I just saw Clint Eastwood’s “Gran Torino” over the weekend, and I immediately wondered, upon leaving the theater, how it managed to get left out of the recent blog discussion about movies dealing with international relations.
The movie examines the long-term effects of war, as reflected in its impact on individuals, but also on the movement of peoples and, by consequence, on culture and society. The Korean War haunts Eastwood’s Walter Kowalski to the point that he conflates his entire reality through the warped and distorted lens of his own prejudices. His life spent working in a Detroit car-manufacturing plant becomes a WWII rearguard action against the Japanese. He even refers to the soldiers he fought and killed in Korea as Japanese, and is unaware that his Hmong neighbors, who he lumps in with the rest of his nameless mass of “Asian enemies,” actually fled their homeland because they had fought on the U.S. side in the Vietnam War.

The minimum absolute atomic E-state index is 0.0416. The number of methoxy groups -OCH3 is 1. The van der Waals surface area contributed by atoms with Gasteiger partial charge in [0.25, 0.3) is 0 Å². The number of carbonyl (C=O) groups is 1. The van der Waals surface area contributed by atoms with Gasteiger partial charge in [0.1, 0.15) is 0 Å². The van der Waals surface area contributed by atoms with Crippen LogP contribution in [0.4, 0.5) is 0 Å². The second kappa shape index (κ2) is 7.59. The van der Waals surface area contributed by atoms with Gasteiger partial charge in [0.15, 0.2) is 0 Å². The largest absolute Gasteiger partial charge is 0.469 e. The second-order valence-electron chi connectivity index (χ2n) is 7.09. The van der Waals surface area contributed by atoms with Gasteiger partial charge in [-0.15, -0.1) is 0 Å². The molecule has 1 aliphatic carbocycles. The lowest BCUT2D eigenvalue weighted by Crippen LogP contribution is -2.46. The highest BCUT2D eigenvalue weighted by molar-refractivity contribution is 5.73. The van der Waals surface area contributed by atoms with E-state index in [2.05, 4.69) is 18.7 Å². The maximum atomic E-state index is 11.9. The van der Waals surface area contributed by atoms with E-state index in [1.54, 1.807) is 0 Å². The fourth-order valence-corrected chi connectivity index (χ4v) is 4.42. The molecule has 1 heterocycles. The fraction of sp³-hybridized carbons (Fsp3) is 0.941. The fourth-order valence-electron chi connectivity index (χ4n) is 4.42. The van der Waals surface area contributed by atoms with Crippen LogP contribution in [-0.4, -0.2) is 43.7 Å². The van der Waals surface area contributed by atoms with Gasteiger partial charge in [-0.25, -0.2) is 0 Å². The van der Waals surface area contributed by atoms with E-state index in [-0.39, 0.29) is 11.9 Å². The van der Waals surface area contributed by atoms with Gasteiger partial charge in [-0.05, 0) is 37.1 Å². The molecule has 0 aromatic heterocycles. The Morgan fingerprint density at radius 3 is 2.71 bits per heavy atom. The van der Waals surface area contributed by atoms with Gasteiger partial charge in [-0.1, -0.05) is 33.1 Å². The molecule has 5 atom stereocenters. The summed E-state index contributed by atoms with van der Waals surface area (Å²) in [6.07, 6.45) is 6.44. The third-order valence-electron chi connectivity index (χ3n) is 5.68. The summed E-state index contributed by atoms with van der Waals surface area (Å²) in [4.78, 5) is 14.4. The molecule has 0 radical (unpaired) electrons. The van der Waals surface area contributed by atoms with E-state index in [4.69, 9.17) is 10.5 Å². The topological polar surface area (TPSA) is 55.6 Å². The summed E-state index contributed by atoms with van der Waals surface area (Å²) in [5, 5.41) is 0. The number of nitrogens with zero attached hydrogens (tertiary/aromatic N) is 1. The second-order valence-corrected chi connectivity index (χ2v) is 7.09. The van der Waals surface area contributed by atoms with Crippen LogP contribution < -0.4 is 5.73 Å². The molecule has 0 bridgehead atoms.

The film deftly shows how wars that ended roughly 65, 55 and 35 years ago continue to have a daily impact on peoples’ — and nations’ — lives today. I left the theater thinking about the Iraqi interpreters who have worked for U.S. forces for the past six years, to say nothing of the Iraqi refugees that have yet to return home from Syria, Jordan and elsewhere in the region. We hear less about Afghan refugees, but I’m sure they exist, as does the problem that will be faced by those Afghans who have cooperated with U.S. and NATO forces once we withdraw.
Eastwood’s movie frames the issue within the context of religious salvation, and in some ways suggests that war can only end through the Christ-like self-sacrificial offering of those who have yet to make peace. That serves his artistic purposes. But for those left behind, in reality even more so than in the film, the war in many ways continues, long after hostilities have been declared over.